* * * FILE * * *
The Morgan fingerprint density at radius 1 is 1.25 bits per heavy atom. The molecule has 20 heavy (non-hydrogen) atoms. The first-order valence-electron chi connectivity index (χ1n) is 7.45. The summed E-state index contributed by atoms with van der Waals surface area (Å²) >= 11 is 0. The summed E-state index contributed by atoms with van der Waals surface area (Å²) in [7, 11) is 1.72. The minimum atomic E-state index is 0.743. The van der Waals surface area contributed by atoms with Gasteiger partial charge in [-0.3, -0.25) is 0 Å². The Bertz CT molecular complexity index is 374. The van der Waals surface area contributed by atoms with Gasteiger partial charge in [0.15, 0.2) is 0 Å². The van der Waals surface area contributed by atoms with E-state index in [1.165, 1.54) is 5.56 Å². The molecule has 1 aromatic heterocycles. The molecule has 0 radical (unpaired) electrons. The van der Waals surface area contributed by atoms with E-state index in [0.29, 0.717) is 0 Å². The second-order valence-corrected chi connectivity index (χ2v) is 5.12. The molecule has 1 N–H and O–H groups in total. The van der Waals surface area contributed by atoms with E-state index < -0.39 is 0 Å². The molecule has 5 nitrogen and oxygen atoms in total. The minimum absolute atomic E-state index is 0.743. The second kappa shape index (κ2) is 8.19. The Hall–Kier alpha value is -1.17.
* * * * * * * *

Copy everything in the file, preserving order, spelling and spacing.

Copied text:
The Morgan fingerprint density at radius 1 is 1.25 bits per heavy atom. The molecule has 20 heavy (non-hydrogen) atoms. The first-order valence-electron chi connectivity index (χ1n) is 7.45. The summed E-state index contributed by atoms with van der Waals surface area (Å²) >= 11 is 0. The summed E-state index contributed by atoms with van der Waals surface area (Å²) in [7, 11) is 1.72. The minimum atomic E-state index is 0.743. The van der Waals surface area contributed by atoms with Gasteiger partial charge in [-0.3, -0.25) is 0 Å². The Bertz CT molecular complexity index is 374. The van der Waals surface area contributed by atoms with Gasteiger partial charge in [0.15, 0.2) is 0 Å². The van der Waals surface area contributed by atoms with E-state index in [1.165, 1.54) is 5.56 Å². The molecule has 1 aromatic heterocycles. The molecule has 0 radical (unpaired) electrons. The van der Waals surface area contributed by atoms with E-state index in [0.29, 0.717) is 0 Å². The second-order valence-corrected chi connectivity index (χ2v) is 5.12. The molecule has 1 N–H and O–H groups in total. The van der Waals surface area contributed by atoms with E-state index < -0.39 is 0 Å². The molecule has 5 nitrogen and oxygen atoms in total. The minimum absolute atomic E-state index is 0.743. The second kappa shape index (κ2) is 8.19. The Hall–Kier alpha value is -1.17.